It is getting to that point in the academic year where year six children are looking ahead to the big changes coming their way in September – the transition from primary school to secondary school. It is a big change for any child, but with the disruption that children have faced during the past two school years, it is an even bigger deal.
Of course, it is an exciting transition for many children. They get their first taste of freedom; perhaps using a bus on their own for the first time or walking to school, and have to take more ownership over their own learning. They also have the opportunity to meet new friends and new teachers, and try new extra-curricular clubs and activities. However, it can also be quite an anxious transition too. A new school – usually much bigger than their primary. New teachers. New routines. Detentions.
It is not only the children who feel anxious about this big change. Parents can often feel it as well, sometimes even more so. It is a sign that the children are growing up and no longer need them quite as much.
Here, we look at some of the things that you can do to help to manage the transition between primary school and secondary school, not for just your child, but for you too.
It all comes down to self-confidence when it comes to fitting in at a new secondary school with new people. Children who have lots of confidence in themselves are less likely to be bullied, to bully others, or to join gangs. They are more likely to have a large group of mates. They will confidently say “no” to something that makes them feel uncomfortable. So, do not be afraid to tell them how awesome they are. When was the last time you complimented them? They don’t have to have done something extraordinary to get one; a compliment on how well they care for a pet, or that they are kind or respectful, will suffice. Do this on a regular basis and watch their confidence shoot through the roof.
Listen to and acknowledge their fears
Your child may be nervous and concerned that their worries will be dismissed as insignificant. For example, what should they do if they get lost in the labyrinth of corridors? They could go to the school office – they should have a map – or ask a fellow student or teacher for support. What they can not do is hide in the toilets until the lesson has finished. Discuss the solutions with them. Do this for any worries that they might have, so they know you are taking them seriously. Also, remind them that they are unlikely to be the only student with the same fears and concerns and that when one person asks, everyone else will be relieved.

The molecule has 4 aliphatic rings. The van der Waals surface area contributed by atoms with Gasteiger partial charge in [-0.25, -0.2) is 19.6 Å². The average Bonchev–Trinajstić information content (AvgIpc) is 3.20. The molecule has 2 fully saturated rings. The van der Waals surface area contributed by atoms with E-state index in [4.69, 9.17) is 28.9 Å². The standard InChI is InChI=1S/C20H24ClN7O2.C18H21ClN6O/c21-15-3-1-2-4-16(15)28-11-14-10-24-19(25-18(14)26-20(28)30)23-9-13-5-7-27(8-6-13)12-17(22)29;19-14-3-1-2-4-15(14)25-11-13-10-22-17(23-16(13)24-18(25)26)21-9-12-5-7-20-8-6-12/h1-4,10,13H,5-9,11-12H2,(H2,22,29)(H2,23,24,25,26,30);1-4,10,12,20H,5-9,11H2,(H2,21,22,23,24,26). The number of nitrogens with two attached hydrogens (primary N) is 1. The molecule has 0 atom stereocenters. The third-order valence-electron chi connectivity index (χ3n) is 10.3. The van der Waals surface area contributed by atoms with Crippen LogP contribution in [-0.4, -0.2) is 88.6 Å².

Make sure that they have all of the resources that they need
These days, a reliable internet connection and a device to work from for homework and coursework are essential. It does not have to be expensive – some kids will be working from flashy laptops, sure, but there are some great tablets under 100 that let them do what they need to do. Do not forget the basics either – pencil case with pens, pencils, rulers, geometry equipment, scientific calculator, notebook and suitable backpack to carry it in. They will almost definitely need a PE kit – perhaps multiple ones, so check the uniform list over before September rolls around. There is nothing more embarrassing for kids than to not have the equipment that they need.
Remind them of the importance of being a good friend
Remind your soon-to-be-secondary-aged child that one way to make friends is to be a good friend, particularly to shy and quiet children. Encourage them to invite friends over, and recommend it if they don’t.
Model positivity about the changes coming their way
As we mentioned earlier in the post, parents are often just as anxious, if not more so, than their children about the transition from primary school to secondary school, but it is important to keep that anxiety in check to a degree. Of course, it is natural to be worried and letting them see that is also important but focus on the positivity and excitement about going to secondary school. This is particularly important if it was not the first-choice school or you have lost out on admission appeals. If your child picks up that you have negative feelings about a school, they are going to go in expecting the worse.